[time-nuts] modern electronics education/jobs (was:

flarsen at yahoo.dk flarsen at yahoo.dk
Sun Nov 15 03:06:25 EST 2015


I went to Collins soldering school in the late 1960's. I also learned to tie the special Collins-knot for wrapping wires into neat cable bundles for airplanes, and still remember how to do both.
I also built a 6-digit clock using TTL chips and nixie tubes in the early 1970's. Looked great and worked well, but kept horrible time ... which let me on a search for a better timebase, with no way to check accuracy, which led me to build a 5-digit frequency counter, also using nixie tubes and with an MK5009N oscillator and timebase. With nothing to compare it to, I started to search for a way to use a local radio station (Kalundborg LW on 245kHz), and later WWVB, for calibration. One project led to another, and eventually landed me on this list.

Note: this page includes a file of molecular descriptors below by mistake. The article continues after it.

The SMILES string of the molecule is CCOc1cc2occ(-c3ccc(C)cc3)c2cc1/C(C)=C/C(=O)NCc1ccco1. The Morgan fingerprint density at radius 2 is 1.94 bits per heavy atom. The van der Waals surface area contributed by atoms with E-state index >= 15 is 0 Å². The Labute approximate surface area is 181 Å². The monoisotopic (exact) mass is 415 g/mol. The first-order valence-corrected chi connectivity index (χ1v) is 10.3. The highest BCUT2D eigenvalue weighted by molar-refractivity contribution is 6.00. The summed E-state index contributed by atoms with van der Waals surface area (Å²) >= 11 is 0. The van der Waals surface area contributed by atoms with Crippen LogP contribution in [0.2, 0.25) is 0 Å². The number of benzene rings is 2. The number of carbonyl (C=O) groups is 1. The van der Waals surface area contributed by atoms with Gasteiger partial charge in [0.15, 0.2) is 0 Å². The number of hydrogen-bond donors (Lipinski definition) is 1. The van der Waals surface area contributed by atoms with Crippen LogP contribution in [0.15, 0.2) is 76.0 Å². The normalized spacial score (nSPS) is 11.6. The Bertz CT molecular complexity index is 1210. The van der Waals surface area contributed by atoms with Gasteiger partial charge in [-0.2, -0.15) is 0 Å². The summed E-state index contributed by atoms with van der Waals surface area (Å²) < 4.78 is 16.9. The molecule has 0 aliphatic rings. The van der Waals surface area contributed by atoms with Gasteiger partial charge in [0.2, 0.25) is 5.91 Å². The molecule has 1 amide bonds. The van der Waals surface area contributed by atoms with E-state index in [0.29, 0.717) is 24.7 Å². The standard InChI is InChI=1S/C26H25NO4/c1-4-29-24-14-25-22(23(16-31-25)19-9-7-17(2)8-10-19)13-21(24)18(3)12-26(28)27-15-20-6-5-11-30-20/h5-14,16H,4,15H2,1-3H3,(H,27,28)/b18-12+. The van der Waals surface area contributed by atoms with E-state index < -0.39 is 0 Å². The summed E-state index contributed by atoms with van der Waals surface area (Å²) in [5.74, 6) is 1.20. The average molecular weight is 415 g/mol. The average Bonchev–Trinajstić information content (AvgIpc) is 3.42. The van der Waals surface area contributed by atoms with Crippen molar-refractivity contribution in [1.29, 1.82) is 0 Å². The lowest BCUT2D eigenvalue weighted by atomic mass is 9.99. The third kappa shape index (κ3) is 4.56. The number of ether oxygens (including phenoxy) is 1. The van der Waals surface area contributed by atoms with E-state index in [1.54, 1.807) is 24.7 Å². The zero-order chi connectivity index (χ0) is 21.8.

And I agree, don't solder in the nude or while wearing shorts, and don't walk barefoot in your workshop.

      From: Mark Sims <holrum at hotmail.com>

When I was in high school (early 1970's) I designed and built my own alarm clock out of TTL... (none of that sticking the guts of a commercial alarm clock in a pencil case that get kids arrested today).  Also built my first computer by interfacing a TV Typewriter to a calculator chip.  I was well skilled in the dark arts of soldering (hint: don't solder in the nude) and wire wrapping.

There is no substitute for hands-on experience, learning, and experimenting (particularly when it comes to soldering in the nude going wrong,  or the subtle wonders of stepping bare foot on a legs-up TO3 power transistor).



  


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